OMAHA, NEB.: When he first watched David Starn pitch, Kent State coach Scott Stricklin was so unimpressed that he asked a 7-year-old what he thought.
The 7-year-old didn’t like Starn, either.
When Stricklin told that story Thursday during a new conference at the College World Series, it was more of an indictment of himself and his reliance on the radar gun. He had no idea the left-hander from Hudson would become KSU’s most decorated pitcher, drawing the start today in the biggest game in school history.
But that day on the mound for Walsh Jesuit High School, Starn hit only 79 to 81 mph on the radar gun. Stricklin said every time he came to see Starn his senior year, the reading never varied.
It was time to decide whether he should offer Starn a scholarship, so Stricklin scrutinized Starn alongside then-University of Akron assistant Brian Donohew and his son.
“I looked at the 7-year-old and said, ‘Do you like that pitcher?’ ” Stricklin recalled. “He looked me in the eye and he goes, ‘No.’ And I said, ‘You know what? I agree with you.’ ”
There would be no scholarship, from Kent State or anyone else, even after Walsh Jesuit captured the state championship. But fortunately for Stricklin, Starn wanted to stay close to home. Driving back from a visit to Marietta, Starn called KSU pitching coach Mike Birkbeck and said, “I’d like to come to Kent State if you still want me.”
The Golden Flashes wanted him — as a walk-on.
“That’s the best decision we ever made and actually he made the decision,” Stricklin said. “That’s like the Patriots taking credit for Tom Brady. They drafted him in the sixth round, they passed him up five times. We passed up David, too, like everybody else.
“He’s made us look smart for four years.”
Starn’s walk-on status lasted only one year. As a freshman, Starn earned a save in the NCAA Tournament against Cal-Poly. Pitching well in the offseason program, he earned a spot in the starting rotation as a sophomore.
Since then, Starn has never feared the big stage, even last year against Texas in the NCAA Tournament. That bravado will be tested today (5 p.m., ESPN) as Kent State opens its first College World Series against Arkansas with Starn on the mound.
The 2012 Mid-American Conference Pitcher of the Year and a Louisville Slugger second-team All-American, Starn has set Kent State career records in pitching victories (29), strikeouts (343) and innings pitched (335⅓). This season, he’s 11-3 with a 2.21 ERA with 123 strikeouts in 114 innings. During a 21-game winning streak that was snapped last weekend against Oregon, Starn went 7-0 with a 2.19 ERA and 48 strikeouts.
On April 6 when he became KSU’s strikeout king, Starn struck out a career-high 12 against Buffalo, including nine of the first 16 batters. He surpassed the total of 274 career strikeouts by Dirk Hayhurst (2000-03).
Totally unaware of the story Stricklin told Thursday until afterward, Starn wasn’t the least bit embarrassed.
“Absolutely not,” he said. “I’m here where I am today, so I have nothing to be ashamed about.”
Neither is he self-conscious about his radar gun readings, even though he said he’s hit 88 twice this season. Stricklin said he’s usually between 82-85 mph.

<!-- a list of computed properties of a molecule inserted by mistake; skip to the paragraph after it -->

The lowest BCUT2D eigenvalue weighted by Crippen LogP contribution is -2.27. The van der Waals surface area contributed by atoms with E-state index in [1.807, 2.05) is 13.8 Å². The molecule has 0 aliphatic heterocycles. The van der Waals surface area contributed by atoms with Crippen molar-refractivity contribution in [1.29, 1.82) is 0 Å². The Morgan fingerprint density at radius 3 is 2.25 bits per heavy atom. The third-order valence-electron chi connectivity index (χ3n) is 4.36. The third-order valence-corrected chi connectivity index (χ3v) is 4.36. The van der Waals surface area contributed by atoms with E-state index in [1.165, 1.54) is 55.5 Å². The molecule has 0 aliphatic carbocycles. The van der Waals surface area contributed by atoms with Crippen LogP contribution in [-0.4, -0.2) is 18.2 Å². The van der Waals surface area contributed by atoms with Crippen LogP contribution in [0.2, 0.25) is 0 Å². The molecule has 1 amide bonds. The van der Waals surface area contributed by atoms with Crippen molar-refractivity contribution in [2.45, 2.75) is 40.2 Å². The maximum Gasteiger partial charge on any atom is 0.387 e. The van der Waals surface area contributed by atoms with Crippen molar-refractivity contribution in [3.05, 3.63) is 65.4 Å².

“I don’t feel like anything’s changed in my pitching,” Starn said. “I still don’t throw that hard.”
The Atlanta Braves don’t seem to care, selecting him in the seventh round earlier this month.
“They told me they don’t scout with the gun, they just look at how you pitch,” Starn said. “So I think it’s a good fit.”
Now when Stricklin looks at Starn, he sees Jamie Moyer. A sixth-round pick in 1984, Moyer pitched in the majors until he was 49, cut last month by Colorado Rockies.
“The radar’s never gotten anybody out. We say that all the time, but we still take it with us,” Stricklin said. “If a guy throws 80 mph, it’s ‘Oh, geez.’ David is not going to throw it by you, he can just pitch.
“The big-league equivalent to him is Jamie Moyer. David has the same kind of stuff.”
Stricklin might have been wondering where that stuff was during Starn’s last outing. Starn walked a career-high seven against Oregon, but still picked up the victory as KSU hung on for a 7-6 triumph in the three-game NCAA Super Regional series opener in Eugene.
Stricklin attributed Starn’s walks to a problem adjusting to the mound. Birkbeck said Starn was not finishing his pitches, a minor mechanical glitch that Birkbeck said was straightened out earlier this week.
“That’s about as bad as he can pitch and we still beat the No. 5 team in the country on the road,” Stricklin said. “He still won the game.
“That is the greatest story about David Starn. When he’s bad, he’s better than most. When he’s good, he’s better than anybody.”
Starn’s success shows scouts — and not just those in baseball — that it’s not all about the measurables. Radar gun readings may draw oohs and aahs at major-league ballparks. But if miles per hour were everything, Starn, Stricklin and the Golden Flashes might not have reached their mecca.
Marla Ridenour can be reached at email@example.com. Read her blog at http://www.ohio.com/marla. Follow her on Twitter at http://www.twitter.com/MRidenourABJ and on Facebook at http://www.facebook.com/sports.abj.